Buy it from Destination: OUT on Bandcamp:
Manuela (Carl, Reichel, Zingaro) Live at Music Unlimited Festival XVIII, Wels, Austria, 06.11.2004:
A comprehensive and insightful review, Nick. A pleasure to read.
Just wanted to reiterate, on top of your incisive review, my appreciation for Destination: OUT and Corbett vs Dempsey for keeping this gold mine of European Free Jazz classics available for listeners.
Thank you gents
Why can't I figure out how to peruse the liner notes on Discogs? I found the album page readily
enough.... Just bought the reissue on Bandcamp, and no notes with that. Anyone care to take pity and provide more detailed instructions? Thanks.
On Discogs, select “More Images” under the album cover, and then use the right arrow to move through the images, including the liner notes, first in German, then English.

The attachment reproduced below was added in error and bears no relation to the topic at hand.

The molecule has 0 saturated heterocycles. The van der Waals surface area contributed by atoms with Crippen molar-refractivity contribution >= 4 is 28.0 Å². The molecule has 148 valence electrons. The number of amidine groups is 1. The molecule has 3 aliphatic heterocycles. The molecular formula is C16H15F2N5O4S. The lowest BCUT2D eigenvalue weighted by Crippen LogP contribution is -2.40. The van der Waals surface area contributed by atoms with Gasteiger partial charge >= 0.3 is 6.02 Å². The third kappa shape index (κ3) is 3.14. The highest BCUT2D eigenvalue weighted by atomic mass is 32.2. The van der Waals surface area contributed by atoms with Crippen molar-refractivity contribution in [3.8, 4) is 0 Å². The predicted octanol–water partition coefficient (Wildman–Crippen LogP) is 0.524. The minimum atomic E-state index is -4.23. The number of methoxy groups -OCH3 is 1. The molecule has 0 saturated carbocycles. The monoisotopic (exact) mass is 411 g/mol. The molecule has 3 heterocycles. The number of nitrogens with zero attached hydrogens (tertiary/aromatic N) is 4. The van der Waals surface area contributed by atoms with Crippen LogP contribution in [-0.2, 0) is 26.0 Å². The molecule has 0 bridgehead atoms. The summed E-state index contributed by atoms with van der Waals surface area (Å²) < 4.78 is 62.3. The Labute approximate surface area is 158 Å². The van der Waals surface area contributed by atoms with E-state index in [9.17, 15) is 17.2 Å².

I was only able to view the notes on my PC, but not my tablet or phone.
Is that you, Reynolds? Go to the album page and click on "more images" under the cover art. The first image is the cover. Hit the right > and you'll next get a picture of the band. The next two are the liners in German and the following two are the liners in English.
Was wondering why we saw a spike in Mauela download sales...!
Thanks for the deep and lovely review.
As for the liner notes on Discogs, try clicking on "more images" beneath the cover at the top left (or perhaps this link will work: https://www.discogs.com/Manuela-Live-In-Berlin/release/2750332#images/6533871).
Really appreciate all your efforts.
Also my sincere thanks to the Inconstant Sol community for keeping the fire burning. One more link, this time to some Bergisch-Brandenburgisches Quartett:
Thanks for explaining Discogs. :-)
Thanks a lot for the review, Nick.
Some serious writing on recorded music, so rare nowadays...
Best and keep it alive.
Thank you Carlos, that means a lot